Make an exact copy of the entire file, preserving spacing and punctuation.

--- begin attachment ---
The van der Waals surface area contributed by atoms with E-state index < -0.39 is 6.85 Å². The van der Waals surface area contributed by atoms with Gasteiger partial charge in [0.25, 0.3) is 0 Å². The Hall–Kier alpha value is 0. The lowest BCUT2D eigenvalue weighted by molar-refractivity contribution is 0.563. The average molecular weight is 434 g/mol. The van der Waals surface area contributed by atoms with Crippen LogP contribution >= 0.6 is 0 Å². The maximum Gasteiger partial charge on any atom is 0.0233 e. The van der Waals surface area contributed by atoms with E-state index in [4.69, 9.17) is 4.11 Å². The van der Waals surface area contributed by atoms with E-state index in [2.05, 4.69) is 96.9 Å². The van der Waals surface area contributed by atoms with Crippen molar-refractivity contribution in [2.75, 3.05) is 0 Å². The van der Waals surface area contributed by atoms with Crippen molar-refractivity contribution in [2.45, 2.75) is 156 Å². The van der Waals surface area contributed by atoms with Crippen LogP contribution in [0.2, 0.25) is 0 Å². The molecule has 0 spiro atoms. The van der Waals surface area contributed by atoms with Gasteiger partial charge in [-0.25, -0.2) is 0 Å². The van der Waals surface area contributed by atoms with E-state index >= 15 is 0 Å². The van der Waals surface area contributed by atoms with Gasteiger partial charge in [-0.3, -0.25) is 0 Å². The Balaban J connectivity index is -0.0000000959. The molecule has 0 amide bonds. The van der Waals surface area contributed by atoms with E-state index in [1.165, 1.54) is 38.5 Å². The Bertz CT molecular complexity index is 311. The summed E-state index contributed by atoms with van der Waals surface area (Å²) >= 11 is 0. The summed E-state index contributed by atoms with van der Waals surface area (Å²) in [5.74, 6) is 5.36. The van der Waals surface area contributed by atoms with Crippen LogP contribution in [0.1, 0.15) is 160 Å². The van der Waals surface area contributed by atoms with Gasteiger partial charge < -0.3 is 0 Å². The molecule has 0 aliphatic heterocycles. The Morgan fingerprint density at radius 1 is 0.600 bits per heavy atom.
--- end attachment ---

The van der Waals surface area contributed by atoms with E-state index < -0.39 is 6.85 Å². The van der Waals surface area contributed by atoms with Gasteiger partial charge in [0.25, 0.3) is 0 Å². The Hall–Kier alpha value is 0. The lowest BCUT2D eigenvalue weighted by molar-refractivity contribution is 0.563. The average molecular weight is 434 g/mol. The van der Waals surface area contributed by atoms with Crippen LogP contribution >= 0.6 is 0 Å². The maximum Gasteiger partial charge on any atom is 0.0233 e. The van der Waals surface area contributed by atoms with E-state index in [4.69, 9.17) is 4.11 Å². The van der Waals surface area contributed by atoms with E-state index in [2.05, 4.69) is 96.9 Å². The van der Waals surface area contributed by atoms with Crippen molar-refractivity contribution in [2.75, 3.05) is 0 Å². The van der Waals surface area contributed by atoms with Crippen molar-refractivity contribution in [2.45, 2.75) is 156 Å². The van der Waals surface area contributed by atoms with Crippen LogP contribution in [0.2, 0.25) is 0 Å². The molecule has 0 spiro atoms. The van der Waals surface area contributed by atoms with Gasteiger partial charge in [-0.25, -0.2) is 0 Å². The van der Waals surface area contributed by atoms with E-state index >= 15 is 0 Å². The van der Waals surface area contributed by atoms with Gasteiger partial charge in [-0.3, -0.25) is 0 Å². The Balaban J connectivity index is -0.0000000959. The molecule has 0 amide bonds. The van der Waals surface area contributed by atoms with E-state index in [1.165, 1.54) is 38.5 Å². The Bertz CT molecular complexity index is 311. The summed E-state index contributed by atoms with van der Waals surface area (Å²) >= 11 is 0. The summed E-state index contributed by atoms with van der Waals surface area (Å²) in [5.74, 6) is 5.36. The van der Waals surface area contributed by atoms with Crippen LogP contribution in [0.1, 0.15) is 160 Å². The van der Waals surface area contributed by atoms with Gasteiger partial charge < -0.3 is 0 Å². The molecule has 0 aliphatic heterocycles. The Morgan fingerprint density at radius 1 is 0.600 bits per heavy atom.